But like the final innkeeper from the book of Luke, we made whatever room we could for AC. We gave him a place to stay and made room for him around our dining table. We made room in our conversations, at holidays, and at family outings. I gave him a place on my summer staff, and also had to make room in my schedule to help him with job applications, take him to interviews, and establish a routine for daily living. My husband made room for man-to-man conversations about responsibility, integrity and growing in the Lord. The more we made room, the more we were stretched and strengthened. It called us as a family to live out our mandate to care for the ones who no one else has room for, and it has drawn us closer to the One born humbly in a manger.

Eighteen months later, AC has successfully maintained a job as a courtesy clerk at one of the grocery chains here in DC. To his credit, he is the only courtesy clerk remaining from the group hired a year ago. His supervisors love him and sing his praises. The lessons in integrity that my husband taught him are challenged daily as customers try to give him tips and he faithfully upholds company policy not to accept them. In living with AC, we discovered that he likes animals, and so connected him to a local animal rescue league where he volunteers once a week. He has strengthened his relationship with his father; last Sunday, he used money that he had saved to treat his dad to a pro football game. And after the first of the year, AC will be entering a residential program for young adults with intellectual disabilities and will be moving into his own apartment near his job.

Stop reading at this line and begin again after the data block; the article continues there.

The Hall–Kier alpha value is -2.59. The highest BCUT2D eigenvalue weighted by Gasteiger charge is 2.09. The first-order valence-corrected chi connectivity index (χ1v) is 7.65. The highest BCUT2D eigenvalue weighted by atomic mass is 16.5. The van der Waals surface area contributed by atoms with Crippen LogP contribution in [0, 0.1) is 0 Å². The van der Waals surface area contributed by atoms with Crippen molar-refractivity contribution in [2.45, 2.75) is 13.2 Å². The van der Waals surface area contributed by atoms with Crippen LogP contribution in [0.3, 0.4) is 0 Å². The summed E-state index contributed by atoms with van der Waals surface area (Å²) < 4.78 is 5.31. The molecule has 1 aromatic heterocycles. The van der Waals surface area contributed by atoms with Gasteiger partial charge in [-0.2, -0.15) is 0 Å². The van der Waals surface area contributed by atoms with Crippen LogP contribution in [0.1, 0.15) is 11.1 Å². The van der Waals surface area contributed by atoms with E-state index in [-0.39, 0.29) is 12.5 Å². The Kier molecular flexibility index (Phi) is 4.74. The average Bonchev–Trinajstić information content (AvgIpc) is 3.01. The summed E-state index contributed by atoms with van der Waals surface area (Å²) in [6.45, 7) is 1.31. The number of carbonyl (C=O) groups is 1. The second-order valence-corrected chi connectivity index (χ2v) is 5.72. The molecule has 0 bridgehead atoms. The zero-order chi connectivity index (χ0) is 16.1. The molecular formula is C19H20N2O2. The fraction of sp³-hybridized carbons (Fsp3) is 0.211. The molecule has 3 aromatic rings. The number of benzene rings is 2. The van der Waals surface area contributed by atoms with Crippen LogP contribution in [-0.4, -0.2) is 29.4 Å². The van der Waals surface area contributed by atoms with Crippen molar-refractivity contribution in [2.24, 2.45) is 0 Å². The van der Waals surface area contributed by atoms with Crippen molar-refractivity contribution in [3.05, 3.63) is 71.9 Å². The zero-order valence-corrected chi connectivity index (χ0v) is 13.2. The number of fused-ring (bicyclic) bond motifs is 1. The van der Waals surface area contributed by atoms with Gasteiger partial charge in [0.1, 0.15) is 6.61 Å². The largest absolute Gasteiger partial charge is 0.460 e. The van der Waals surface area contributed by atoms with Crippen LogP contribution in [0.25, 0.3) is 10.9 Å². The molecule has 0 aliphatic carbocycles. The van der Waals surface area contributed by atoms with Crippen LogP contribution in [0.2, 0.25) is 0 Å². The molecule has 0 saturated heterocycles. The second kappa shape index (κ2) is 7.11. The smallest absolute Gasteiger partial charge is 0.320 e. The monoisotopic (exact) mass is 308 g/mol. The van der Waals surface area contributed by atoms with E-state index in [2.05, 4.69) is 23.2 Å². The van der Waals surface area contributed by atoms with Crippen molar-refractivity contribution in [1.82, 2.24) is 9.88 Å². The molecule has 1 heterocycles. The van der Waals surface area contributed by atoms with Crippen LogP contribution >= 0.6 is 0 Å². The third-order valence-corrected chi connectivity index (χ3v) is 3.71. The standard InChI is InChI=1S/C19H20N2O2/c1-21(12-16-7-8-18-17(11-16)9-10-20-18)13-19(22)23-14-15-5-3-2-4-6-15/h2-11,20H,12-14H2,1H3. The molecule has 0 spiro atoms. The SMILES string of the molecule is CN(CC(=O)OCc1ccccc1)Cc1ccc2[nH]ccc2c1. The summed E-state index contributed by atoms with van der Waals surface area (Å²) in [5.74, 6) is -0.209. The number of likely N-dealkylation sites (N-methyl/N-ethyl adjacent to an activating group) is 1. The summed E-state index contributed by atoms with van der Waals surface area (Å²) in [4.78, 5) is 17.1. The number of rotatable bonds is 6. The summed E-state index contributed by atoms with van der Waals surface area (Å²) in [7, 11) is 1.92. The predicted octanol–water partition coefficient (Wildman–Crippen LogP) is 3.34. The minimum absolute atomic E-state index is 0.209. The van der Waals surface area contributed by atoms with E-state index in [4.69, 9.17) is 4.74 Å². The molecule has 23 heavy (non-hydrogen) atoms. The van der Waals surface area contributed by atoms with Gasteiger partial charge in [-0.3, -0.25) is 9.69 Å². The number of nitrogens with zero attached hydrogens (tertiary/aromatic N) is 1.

Article continues below

AC has slowly and intentionally built a life for himself and it has been a joy to watch this process. And all he needed for this to take place was a little room, a physical and spiritual place to call home, even if just for a little while. And so while this journey has not been an easy one, I am so glad that our family made room for AC. We are far better for it. We are both humbled and grateful that God used us in this simple way to help get AC’s life on track.

As we all consider what resolutions to make and keep in 2015, I hope that one of them will be to make more room in our lives for both Christ and for others, even if it is not at all convenient, and even if it seems we have no room to spare. Perhaps the room we make will be a physical one for someone who has no place to stay. Perhaps it will be a spiritual or emotional one, providing friendship and family to someone who has neither. But as the birth of Christ reveals to us, we should never underestimate what wonderful things God can bring into this world through just a little room.

Third Culture
Third Culture looks at matters of faith from the multicultural and minority perspective.
Peter Chin
Peter W. Chin is the pastor of Rainier Avenue Church and author of Blindsided By God. His advocacy work for racial reconciliation has been featured on CBS Sunday Morning, NPR, and the Washington Post.
Previous Third Culture Columns: